By Jennifer Whittaker, Georgia Farm Bureau
Deer grazing row crops, especially when crops first emerge, are costing Georgia farmers dearly.
Georgia Farm Bureau has been working with the Georgia Department of Natural Resources (DNR) and wildlife experts for more than six years to raise awareness and find solutions.
Crop yield and economic loss farmers are experiencing from deer eating their soybean, corn, wheat, cotton and peanut crops was the main topic discussed at the GFB Feedgrain/Soybean Commodity Committee in March.
Several farmers quantified the impact deer damage is having on their farms. One said deer destroyed 80 acres of his soybean crop last year, never letting the plants get above 3 inches tall. Another said replanting costs at least $100/acre for seed alone.
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Deer ate the leaves off these recently emerged cotton plants, making it necessary for farmers to replant their crops.
A 2017 report released by the UGA School of Forestry & Natural Resources highlights 2016 crop damage experienced by 109 farmers in a 20-county area in Southeast Georgia. Farmers surveyed reported 20.5% of 94,560 crop acres in the area had damage in 2016. Average loss per farmer due to deer damage was $33,786. The estimated combined economic impact for 2016 yield loss and replanting for farmers in the 20-county survey area was over $3 million.
Charlie Killmaster, state deer biologist for the Georgia DNR Wildlife Resources Division, spoke to the committee about deer crop damage permits.
Farmers can visit www.gooutdoorsgeorgia.com to apply for a deer crop damage permit that allows the applicant and up to six other people to shoot deer caught in growing crop fields the applicant has registered. On the DNR website, first select the Licenses & Permits icon which will take you to a box titled Online Licensing Features. Select Purchase/Reprint a License/Obtain Permits. If you have an exisiting Go Outdoors Georgia account you will log into it to access the crop damage control permit application. If you don't have an account, select the Enroll Now! icon to create an account. While the application to receive a deer damage hunting permit must be completed online, applicants may call 1-800-366-2661 to request help with navigating the online application.
When filling out the crop damage permit, farmers can register up to 32 fields on one crop damage control permit.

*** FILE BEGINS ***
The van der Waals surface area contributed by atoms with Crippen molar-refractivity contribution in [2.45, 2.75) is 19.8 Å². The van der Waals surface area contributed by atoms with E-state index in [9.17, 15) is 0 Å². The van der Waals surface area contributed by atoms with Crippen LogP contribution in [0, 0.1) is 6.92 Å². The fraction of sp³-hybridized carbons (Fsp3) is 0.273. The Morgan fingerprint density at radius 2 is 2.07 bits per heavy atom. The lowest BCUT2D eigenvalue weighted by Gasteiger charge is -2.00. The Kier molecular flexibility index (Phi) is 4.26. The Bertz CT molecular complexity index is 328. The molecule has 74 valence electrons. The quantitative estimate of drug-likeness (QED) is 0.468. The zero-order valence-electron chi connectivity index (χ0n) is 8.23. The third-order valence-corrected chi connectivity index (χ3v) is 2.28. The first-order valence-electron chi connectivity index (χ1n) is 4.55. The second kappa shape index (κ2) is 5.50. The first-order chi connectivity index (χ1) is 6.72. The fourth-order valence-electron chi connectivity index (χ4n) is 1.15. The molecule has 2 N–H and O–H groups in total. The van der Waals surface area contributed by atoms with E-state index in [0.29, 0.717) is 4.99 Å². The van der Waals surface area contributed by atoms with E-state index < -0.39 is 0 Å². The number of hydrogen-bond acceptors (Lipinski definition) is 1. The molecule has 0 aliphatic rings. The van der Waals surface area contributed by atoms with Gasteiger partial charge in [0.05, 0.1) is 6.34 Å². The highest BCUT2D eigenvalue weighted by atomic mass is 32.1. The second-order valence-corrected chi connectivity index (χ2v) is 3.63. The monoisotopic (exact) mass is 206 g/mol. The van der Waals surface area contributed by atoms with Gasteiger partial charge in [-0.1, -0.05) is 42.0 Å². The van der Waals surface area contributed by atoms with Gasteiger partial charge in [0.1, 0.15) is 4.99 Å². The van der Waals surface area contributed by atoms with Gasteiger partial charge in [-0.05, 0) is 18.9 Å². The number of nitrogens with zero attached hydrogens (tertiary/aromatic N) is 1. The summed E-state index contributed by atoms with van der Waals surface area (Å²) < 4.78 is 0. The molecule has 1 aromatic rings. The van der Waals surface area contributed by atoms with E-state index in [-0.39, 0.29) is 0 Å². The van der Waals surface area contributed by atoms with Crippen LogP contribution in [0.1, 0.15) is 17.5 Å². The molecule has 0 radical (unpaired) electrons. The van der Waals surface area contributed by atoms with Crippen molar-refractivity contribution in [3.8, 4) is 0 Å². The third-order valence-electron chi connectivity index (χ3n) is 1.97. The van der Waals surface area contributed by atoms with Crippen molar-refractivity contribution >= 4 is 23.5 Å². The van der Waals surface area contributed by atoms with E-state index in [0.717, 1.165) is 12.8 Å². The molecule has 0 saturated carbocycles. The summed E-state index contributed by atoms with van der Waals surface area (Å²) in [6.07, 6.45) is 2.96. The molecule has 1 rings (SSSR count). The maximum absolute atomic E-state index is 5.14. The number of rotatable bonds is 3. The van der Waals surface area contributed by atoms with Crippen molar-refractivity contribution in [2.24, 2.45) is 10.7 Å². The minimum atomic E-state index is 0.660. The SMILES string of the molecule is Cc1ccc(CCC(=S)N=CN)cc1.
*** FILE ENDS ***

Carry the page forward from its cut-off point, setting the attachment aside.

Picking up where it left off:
Killmaster encourages farmers to apply for the permit before planting their crops, so they have it when crops emerge, and deer start grazing their crops. The DNR accepts permit applications throughout the crop growing season. Most permits expire before firearm hunting season begins in mid-October.
When applying for a damage permit, farmers will supply information such as acres planted and a description of crop damage deer have caused in past years. Applicants will identify the locations of the fields they want to register using a satellite map feature that is part of the online application.
Most damage permits allow a farmer or his assistants to shoot up to 10 deer, but farmers still experiencing deer damage after shooting 10, can reapply for another permit, Killmaster said.
Farmers who have had multiple years of crop damage and know they will need to shoot more than 10 deer may request a higher number, reasonable for the acreage they are registering, Killmaster said. Applicants should explain why they need more than 10 tags in the permit form section where they describe their crop damage.
Farmers who list assistants on their damage permits will need the legal name of each assistant as it appears on an official ID, such as a driver’s license or social security card, and the person’s ID number.
Once a permit is approved, applicants and assistants listed on the permit must have a printed copy of the permit with them any time they shoot deer in the registered fields during growing season to control crop damage.
Deer control activities, such as spotlighting or scanning with a thermal scope, cannot be conducted while on a public road, Killmaster said. This is illegal without a deer crop damage permit and is considered unethical under recreational hunting, Firearms cannot be legally discharged from, across, or within 50 yards of a public road.
Deer caught grazing harvested fields can’t be shot under the crop damage permit. Farmers applying for the damage permit don’t need a Georgia hunting license, Killmaster said. During hunting season, landowners don’t need a license to hunt land they own but do need a DNR deer harvest record.
This cotton field should be green with emerging plants. Grazing deer left it full of brown stalks.